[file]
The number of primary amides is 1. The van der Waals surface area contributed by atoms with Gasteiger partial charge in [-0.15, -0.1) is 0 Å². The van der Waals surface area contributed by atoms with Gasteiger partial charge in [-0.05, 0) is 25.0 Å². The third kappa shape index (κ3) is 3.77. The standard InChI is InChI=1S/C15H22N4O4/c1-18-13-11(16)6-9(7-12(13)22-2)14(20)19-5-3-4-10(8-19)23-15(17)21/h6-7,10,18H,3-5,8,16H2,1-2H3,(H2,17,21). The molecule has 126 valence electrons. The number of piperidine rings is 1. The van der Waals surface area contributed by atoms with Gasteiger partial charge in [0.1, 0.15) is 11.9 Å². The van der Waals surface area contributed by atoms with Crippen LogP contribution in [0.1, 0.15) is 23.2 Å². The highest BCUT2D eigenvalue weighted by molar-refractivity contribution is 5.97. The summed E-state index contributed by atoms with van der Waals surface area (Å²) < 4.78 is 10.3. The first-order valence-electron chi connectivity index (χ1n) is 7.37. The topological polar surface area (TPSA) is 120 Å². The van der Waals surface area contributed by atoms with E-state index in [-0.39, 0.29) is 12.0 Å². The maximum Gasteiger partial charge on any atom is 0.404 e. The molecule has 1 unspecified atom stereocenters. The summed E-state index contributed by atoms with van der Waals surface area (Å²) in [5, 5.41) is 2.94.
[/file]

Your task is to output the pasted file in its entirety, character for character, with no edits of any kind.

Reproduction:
The number of primary amides is 1. The van der Waals surface area contributed by atoms with Gasteiger partial charge in [-0.15, -0.1) is 0 Å². The van der Waals surface area contributed by atoms with Gasteiger partial charge in [-0.05, 0) is 25.0 Å². The third kappa shape index (κ3) is 3.77. The standard InChI is InChI=1S/C15H22N4O4/c1-18-13-11(16)6-9(7-12(13)22-2)14(20)19-5-3-4-10(8-19)23-15(17)21/h6-7,10,18H,3-5,8,16H2,1-2H3,(H2,17,21). The molecule has 126 valence electrons. The number of piperidine rings is 1. The van der Waals surface area contributed by atoms with Gasteiger partial charge in [0.1, 0.15) is 11.9 Å². The van der Waals surface area contributed by atoms with Crippen LogP contribution in [0.1, 0.15) is 23.2 Å². The highest BCUT2D eigenvalue weighted by molar-refractivity contribution is 5.97. The summed E-state index contributed by atoms with van der Waals surface area (Å²) < 4.78 is 10.3. The first-order valence-electron chi connectivity index (χ1n) is 7.37. The topological polar surface area (TPSA) is 120 Å². The van der Waals surface area contributed by atoms with E-state index in [-0.39, 0.29) is 12.0 Å². The maximum Gasteiger partial charge on any atom is 0.404 e. The molecule has 1 unspecified atom stereocenters. The summed E-state index contributed by atoms with van der Waals surface area (Å²) in [5, 5.41) is 2.94.